• Many supporters of strong AI believe thatthe computer and the brainhave equivalent computing power
  • With sufficient technology, it will someday be possible to create machines that have the same type of capabilities as humans
  • However, Strong AI's reduction of consciousness into an algorithm is difficult for many to accept
  • Proponents are: Ray Kurzweil, Marvin Minsky etc.

17. Weak AI

  • TheWeak AIthesis claims that machines, even if theyappearintelligent, can onlysimulateintelligence
  • They will never actually be aware of what they are doing
  • Some weak AI proponents believe that human intelligence results from a superior computing mechanism which, while exercised in the brain, will never be present in a Turing-equivalent computer
  • Roger Penrose is a proponent of Weak AI

18. What can a computer compute ?

  • Hardware circuits, gates, wires
  • Software Program that runs on the hardware
  • Turings remarkable discovery All computing machines are equivalent in what they can do
    • Though speeds may differ
  • All computers are equivalent to a Universal Turing machine

19. Algorithms

  • The word comes from the Persian mathematician Abu Jafar Mohammed ibn Musa al Khowarizm
  • He wrote a book
    • Kitab Al-jabr wal-muqabala
  • Example algorithm
    • Euclids algorithm for highest common factor of two numbers

20. Euclids algorithm This is a systematic procedure that will work for any two positive integers 21. David Hilbert (1862-1943)

  • Hilbert's programme:
  • To establish the foundations of mathematics, in particular by clarifying and justifying use of the infinite:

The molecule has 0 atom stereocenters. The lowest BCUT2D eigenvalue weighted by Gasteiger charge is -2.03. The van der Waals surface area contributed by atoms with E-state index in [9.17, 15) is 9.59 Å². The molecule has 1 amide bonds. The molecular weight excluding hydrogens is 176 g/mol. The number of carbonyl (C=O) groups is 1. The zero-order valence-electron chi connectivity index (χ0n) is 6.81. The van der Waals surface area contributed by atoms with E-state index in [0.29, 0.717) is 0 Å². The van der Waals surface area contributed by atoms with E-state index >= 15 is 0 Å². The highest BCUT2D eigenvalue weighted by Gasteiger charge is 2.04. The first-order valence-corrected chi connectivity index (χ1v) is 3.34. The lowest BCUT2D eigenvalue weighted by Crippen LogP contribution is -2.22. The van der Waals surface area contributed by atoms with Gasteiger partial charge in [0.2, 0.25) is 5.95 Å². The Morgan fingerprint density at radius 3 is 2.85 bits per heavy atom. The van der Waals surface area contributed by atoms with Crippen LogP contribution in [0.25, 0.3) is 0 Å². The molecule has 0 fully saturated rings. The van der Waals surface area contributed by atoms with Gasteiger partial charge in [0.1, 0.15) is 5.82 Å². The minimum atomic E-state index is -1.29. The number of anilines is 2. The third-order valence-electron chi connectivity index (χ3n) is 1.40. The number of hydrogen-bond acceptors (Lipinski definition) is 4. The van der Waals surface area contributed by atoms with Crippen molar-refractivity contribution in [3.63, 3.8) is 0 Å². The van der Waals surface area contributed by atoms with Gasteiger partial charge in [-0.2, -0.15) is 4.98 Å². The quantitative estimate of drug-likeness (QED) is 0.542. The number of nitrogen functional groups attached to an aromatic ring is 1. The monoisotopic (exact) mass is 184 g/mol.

``The definitive clarification of the nature of the infinite has become necessary, not merely for the special interests of the individual sciences but for the honour of human understanding itself.''

  • Aimed to reconstitute infinitistic mathematics in terms of a formal system which could be proved (finitistically)consistent ,completeanddecidable .


  • Consistent : It should be impossible to derive a contradiction (such as 1=2).
  • Complete : All true statements should be provable.
  • Decidable : There should be a (definite, finitary, terminating) procedure for deciding whether or not an arbitrary statement is provable. (TheEntscheidungsproblem )

There is the problem. Seek its solution. You can find it by pure reason, for in mathematics there is no ignorabimus. Wir mssen wissen, wir werden wissen 23. Bertrand Russell (1872-1970) Alfred Whitehead (1861-1947)

  • Russell's paradox showed inconsistency of naive foundations such as Frege's: {X | X X}
    • "The set of sets which are not members of themselves"
  • Theory of Types andPrincipia Mathematica(1910,1912,1913)

24. Kurt Gdel (1906-1978)

  • Uber formal unentscheidbare Stze der Principia Mathematica und verwandter Systeme(1931)
  • Any sufficiently strong, consistent formal system must be
    • Incomplete
    • Unable to prove its own consistency

25. Alan Turing (1912-1954)

  • On computable numbers with an application to the Entscheidungsproblem(1936)
  • Church, Kleene, Post

26. 27. Turing machine

  • Imagine a device for carrying out a computational procedure (like Euclids algorithm)
  • What is the general form such a machine can take ?
    • Machine should have discrete states (large but finite in number)
    • Input/Output of unrestricted size
    • Finite number of states implies cannot internalize the data

28. A Turing Machine ...... ...... Tape Read-Write head Control Unit 29. The Tape ...... ...... Read-Write head No boundaries -- infinite length The head moves Left or Right 30. ...... ...... Read-Write head The head at each time step: 1.Reads a symbol 2.Writes a symbol 3.Moves Left or Right 31. ...... ...... Example: Time 0 ...... ...... Time 1 1.Reads 2.Writes3.Moves Left 32. The Input String ...... ...... Blank symbol head Head starts at the leftmost position of the input string Input string 33. States & Transi